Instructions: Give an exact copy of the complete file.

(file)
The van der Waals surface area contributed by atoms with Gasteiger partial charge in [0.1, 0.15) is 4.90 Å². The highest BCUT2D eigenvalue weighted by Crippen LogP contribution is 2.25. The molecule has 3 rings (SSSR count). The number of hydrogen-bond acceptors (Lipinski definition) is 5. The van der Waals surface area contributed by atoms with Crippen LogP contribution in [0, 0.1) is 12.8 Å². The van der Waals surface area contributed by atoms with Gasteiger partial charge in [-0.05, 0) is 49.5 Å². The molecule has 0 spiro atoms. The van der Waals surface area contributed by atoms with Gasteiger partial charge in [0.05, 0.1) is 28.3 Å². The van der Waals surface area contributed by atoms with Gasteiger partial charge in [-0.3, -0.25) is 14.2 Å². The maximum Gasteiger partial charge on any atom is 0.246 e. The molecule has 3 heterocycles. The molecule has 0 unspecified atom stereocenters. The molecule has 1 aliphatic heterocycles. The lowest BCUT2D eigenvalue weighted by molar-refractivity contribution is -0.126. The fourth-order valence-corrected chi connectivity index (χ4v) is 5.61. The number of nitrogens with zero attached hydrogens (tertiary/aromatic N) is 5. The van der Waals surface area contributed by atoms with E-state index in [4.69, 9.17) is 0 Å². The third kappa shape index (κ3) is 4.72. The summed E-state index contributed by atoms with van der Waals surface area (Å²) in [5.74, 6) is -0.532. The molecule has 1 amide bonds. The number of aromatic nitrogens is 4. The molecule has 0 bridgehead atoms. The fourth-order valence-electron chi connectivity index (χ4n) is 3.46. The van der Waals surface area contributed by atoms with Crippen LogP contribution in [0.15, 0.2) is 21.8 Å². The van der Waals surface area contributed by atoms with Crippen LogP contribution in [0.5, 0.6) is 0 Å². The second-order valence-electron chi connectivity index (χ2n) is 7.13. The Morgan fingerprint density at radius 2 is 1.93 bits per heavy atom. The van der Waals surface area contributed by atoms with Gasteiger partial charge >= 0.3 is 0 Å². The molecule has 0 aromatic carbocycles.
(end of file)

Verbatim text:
The van der Waals surface area contributed by atoms with Gasteiger partial charge in [0.1, 0.15) is 4.90 Å². The highest BCUT2D eigenvalue weighted by Crippen LogP contribution is 2.25. The molecule has 3 rings (SSSR count). The number of hydrogen-bond acceptors (Lipinski definition) is 5. The van der Waals surface area contributed by atoms with Crippen LogP contribution in [0, 0.1) is 12.8 Å². The van der Waals surface area contributed by atoms with Gasteiger partial charge in [-0.05, 0) is 49.5 Å². The molecule has 0 spiro atoms. The van der Waals surface area contributed by atoms with Gasteiger partial charge in [0.05, 0.1) is 28.3 Å². The van der Waals surface area contributed by atoms with Gasteiger partial charge in [-0.3, -0.25) is 14.2 Å². The maximum Gasteiger partial charge on any atom is 0.246 e. The molecule has 3 heterocycles. The molecule has 0 unspecified atom stereocenters. The molecule has 1 aliphatic heterocycles. The lowest BCUT2D eigenvalue weighted by molar-refractivity contribution is -0.126. The fourth-order valence-corrected chi connectivity index (χ4v) is 5.61. The number of nitrogens with zero attached hydrogens (tertiary/aromatic N) is 5. The van der Waals surface area contributed by atoms with E-state index in [4.69, 9.17) is 0 Å². The third kappa shape index (κ3) is 4.72. The summed E-state index contributed by atoms with van der Waals surface area (Å²) in [5.74, 6) is -0.532. The molecule has 1 amide bonds. The number of aromatic nitrogens is 4. The molecule has 0 bridgehead atoms. The fourth-order valence-electron chi connectivity index (χ4n) is 3.46. The van der Waals surface area contributed by atoms with Crippen LogP contribution in [0.15, 0.2) is 21.8 Å². The van der Waals surface area contributed by atoms with Crippen LogP contribution in [0.5, 0.6) is 0 Å². The second-order valence-electron chi connectivity index (χ2n) is 7.13. The Morgan fingerprint density at radius 2 is 1.93 bits per heavy atom. The van der Waals surface area contributed by atoms with Gasteiger partial charge >= 0.3 is 0 Å². The molecule has 0 aromatic carbocycles.